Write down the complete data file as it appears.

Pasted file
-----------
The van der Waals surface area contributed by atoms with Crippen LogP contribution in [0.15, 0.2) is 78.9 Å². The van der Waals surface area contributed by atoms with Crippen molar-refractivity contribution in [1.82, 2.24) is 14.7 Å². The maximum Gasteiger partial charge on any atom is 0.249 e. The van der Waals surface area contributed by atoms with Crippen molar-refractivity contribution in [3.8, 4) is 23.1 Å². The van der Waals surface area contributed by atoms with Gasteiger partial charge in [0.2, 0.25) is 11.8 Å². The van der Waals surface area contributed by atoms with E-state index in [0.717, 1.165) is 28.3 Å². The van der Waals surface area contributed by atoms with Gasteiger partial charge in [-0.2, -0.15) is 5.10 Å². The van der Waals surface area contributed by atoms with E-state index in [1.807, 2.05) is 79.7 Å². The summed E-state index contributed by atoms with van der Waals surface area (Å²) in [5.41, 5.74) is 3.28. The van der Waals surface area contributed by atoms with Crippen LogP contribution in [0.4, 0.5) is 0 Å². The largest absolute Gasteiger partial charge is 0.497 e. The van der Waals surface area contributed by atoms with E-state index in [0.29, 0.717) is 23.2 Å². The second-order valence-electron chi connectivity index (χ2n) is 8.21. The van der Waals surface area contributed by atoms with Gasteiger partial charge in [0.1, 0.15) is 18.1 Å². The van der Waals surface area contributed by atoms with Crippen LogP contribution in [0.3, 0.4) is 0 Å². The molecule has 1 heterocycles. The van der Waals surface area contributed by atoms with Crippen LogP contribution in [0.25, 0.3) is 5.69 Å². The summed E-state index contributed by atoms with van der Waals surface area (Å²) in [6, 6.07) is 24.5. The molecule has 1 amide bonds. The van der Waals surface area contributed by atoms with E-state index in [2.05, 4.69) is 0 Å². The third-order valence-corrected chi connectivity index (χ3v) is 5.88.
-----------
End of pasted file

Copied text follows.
The van der Waals surface area contributed by atoms with Crippen LogP contribution in [0.15, 0.2) is 78.9 Å². The van der Waals surface area contributed by atoms with Crippen molar-refractivity contribution in [1.82, 2.24) is 14.7 Å². The maximum Gasteiger partial charge on any atom is 0.249 e. The van der Waals surface area contributed by atoms with Crippen molar-refractivity contribution in [3.8, 4) is 23.1 Å². The van der Waals surface area contributed by atoms with Gasteiger partial charge in [0.2, 0.25) is 11.8 Å². The van der Waals surface area contributed by atoms with E-state index in [0.717, 1.165) is 28.3 Å². The van der Waals surface area contributed by atoms with Gasteiger partial charge in [-0.2, -0.15) is 5.10 Å². The van der Waals surface area contributed by atoms with E-state index in [1.807, 2.05) is 79.7 Å². The summed E-state index contributed by atoms with van der Waals surface area (Å²) in [5.41, 5.74) is 3.28. The van der Waals surface area contributed by atoms with Crippen LogP contribution in [0.4, 0.5) is 0 Å². The largest absolute Gasteiger partial charge is 0.497 e. The van der Waals surface area contributed by atoms with E-state index in [0.29, 0.717) is 23.2 Å². The second-order valence-electron chi connectivity index (χ2n) is 8.21. The van der Waals surface area contributed by atoms with Gasteiger partial charge in [0.1, 0.15) is 18.1 Å². The van der Waals surface area contributed by atoms with Crippen LogP contribution in [0.3, 0.4) is 0 Å². The molecule has 1 heterocycles. The van der Waals surface area contributed by atoms with Crippen LogP contribution in [0.25, 0.3) is 5.69 Å². The summed E-state index contributed by atoms with van der Waals surface area (Å²) in [6, 6.07) is 24.5. The molecule has 1 amide bonds. The van der Waals surface area contributed by atoms with E-state index in [2.05, 4.69) is 0 Å². The third-order valence-corrected chi connectivity index (χ3v) is 5.88.